On the 21st of May, 1471, birth of Albrecht Dürer, painter, drawer and printmaker, and one of the key artists of the Northern Renaissance. Dürer’s printmaking has been of immense influence on generations of painters, all of whom had printmakers copy their works in prints, to be able to distribute their art. Dürer was born in Nuremberg, Germany, where his father was a successful goldsmith. He made a few trips to Italy and contributed greatly to the exchange of knowledge and skills between the Italian and Northern Renaissance. Back in Germany Dürer dedicated himself to printmaking, mainly woodcuts and engravings, turning printmaking into an art of its own right. Dürer is considered one of the most famous artists of his time.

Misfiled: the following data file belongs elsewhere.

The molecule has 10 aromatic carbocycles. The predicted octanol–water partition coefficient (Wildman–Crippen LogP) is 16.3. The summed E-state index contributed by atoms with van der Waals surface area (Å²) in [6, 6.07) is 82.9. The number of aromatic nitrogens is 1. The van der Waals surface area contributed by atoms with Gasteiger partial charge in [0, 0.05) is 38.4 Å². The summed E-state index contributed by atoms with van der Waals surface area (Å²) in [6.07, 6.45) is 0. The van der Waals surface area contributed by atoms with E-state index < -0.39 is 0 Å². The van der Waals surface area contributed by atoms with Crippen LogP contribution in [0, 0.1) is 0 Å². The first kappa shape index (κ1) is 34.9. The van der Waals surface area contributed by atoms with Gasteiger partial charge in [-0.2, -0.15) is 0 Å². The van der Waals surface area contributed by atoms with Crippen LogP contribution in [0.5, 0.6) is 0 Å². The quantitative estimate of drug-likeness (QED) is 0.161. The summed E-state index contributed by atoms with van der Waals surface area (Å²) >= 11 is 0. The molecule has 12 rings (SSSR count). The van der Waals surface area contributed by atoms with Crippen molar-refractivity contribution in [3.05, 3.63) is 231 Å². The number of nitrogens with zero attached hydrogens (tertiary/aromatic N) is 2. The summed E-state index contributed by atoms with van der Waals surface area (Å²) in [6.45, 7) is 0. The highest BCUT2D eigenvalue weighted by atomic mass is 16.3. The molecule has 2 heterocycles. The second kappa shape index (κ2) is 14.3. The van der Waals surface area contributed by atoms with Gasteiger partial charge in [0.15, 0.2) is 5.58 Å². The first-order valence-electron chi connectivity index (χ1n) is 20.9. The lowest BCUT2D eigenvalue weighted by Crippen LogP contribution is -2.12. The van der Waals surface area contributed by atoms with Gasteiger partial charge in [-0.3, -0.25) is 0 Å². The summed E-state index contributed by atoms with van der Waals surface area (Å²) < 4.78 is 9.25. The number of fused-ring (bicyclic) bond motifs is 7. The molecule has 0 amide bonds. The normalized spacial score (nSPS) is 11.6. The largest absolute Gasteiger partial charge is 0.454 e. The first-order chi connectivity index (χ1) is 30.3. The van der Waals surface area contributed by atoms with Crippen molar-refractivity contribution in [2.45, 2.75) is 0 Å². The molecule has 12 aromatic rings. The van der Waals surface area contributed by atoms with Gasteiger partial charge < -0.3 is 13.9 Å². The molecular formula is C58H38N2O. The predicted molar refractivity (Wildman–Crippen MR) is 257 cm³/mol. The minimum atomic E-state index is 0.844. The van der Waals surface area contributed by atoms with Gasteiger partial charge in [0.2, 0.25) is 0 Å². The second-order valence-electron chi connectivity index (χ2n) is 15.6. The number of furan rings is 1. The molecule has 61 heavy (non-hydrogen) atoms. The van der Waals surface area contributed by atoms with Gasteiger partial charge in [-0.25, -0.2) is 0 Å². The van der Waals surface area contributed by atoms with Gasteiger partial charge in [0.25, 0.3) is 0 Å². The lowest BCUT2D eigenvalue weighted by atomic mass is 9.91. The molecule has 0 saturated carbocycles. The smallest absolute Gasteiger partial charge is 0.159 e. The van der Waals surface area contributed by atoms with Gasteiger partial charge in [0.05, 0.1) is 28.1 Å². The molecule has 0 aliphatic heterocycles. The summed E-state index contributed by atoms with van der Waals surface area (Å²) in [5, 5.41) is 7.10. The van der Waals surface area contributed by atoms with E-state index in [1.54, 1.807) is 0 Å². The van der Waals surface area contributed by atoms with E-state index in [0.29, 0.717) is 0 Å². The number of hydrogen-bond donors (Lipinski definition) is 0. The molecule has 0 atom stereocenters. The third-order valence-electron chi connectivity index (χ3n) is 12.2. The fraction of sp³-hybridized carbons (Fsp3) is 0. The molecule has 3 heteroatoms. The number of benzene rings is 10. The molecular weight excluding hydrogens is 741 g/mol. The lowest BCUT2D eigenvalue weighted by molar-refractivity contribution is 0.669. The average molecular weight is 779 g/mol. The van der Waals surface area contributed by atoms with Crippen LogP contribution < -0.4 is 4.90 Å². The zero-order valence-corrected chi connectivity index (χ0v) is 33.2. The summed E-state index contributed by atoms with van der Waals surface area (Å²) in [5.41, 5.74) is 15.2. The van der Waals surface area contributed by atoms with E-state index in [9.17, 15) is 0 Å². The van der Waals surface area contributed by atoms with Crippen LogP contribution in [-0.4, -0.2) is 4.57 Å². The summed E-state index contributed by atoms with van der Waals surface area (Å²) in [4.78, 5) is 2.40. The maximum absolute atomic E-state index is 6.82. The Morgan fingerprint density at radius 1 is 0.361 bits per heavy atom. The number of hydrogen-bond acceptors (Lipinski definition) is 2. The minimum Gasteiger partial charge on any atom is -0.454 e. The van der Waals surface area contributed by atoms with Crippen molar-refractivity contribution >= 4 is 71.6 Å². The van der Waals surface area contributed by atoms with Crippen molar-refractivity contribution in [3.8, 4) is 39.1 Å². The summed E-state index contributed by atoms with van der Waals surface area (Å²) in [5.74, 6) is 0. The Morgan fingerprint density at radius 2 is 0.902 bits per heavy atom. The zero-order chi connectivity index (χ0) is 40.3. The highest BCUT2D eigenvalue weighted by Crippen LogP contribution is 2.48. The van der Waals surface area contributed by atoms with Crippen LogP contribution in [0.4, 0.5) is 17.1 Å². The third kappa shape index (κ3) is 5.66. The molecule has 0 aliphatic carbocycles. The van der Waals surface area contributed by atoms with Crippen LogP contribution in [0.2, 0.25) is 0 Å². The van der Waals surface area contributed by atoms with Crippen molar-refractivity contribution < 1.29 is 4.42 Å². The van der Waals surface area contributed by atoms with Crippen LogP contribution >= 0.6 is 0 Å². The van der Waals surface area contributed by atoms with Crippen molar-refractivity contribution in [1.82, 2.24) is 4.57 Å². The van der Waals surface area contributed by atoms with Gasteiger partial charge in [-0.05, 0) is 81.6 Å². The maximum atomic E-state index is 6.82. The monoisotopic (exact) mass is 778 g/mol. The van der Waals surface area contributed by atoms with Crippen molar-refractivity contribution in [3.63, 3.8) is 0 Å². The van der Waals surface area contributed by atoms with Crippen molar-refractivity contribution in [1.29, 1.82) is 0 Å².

Here is Dürer’s painting of Saint Jerome. It’s more a portrait of an old wise man and only little details like the inkpot and bookrest remind us that this is a scholar sitting in his study. Saint Jerome was a Christian theologian, best known for his translation of the Bible into Latin. But look how he is pointing at the skull. Saint Jerome reminds us of our mortality and the vanity of earthly life and goods.
The Albertina in Vienna keeps four of Dürer’s preparatory sketches for the painting; see hereunder. Dürer’s handwritten note on the drawing of the Saint Jerome’s head, gives us information about the model: “The man was 93 years old and still healthy”. The three other sketches are details of the painting, all brush drawings on gray violet primed paper highlighted in white tempera, and from 1521, Fotos: © Albertina, Vienna.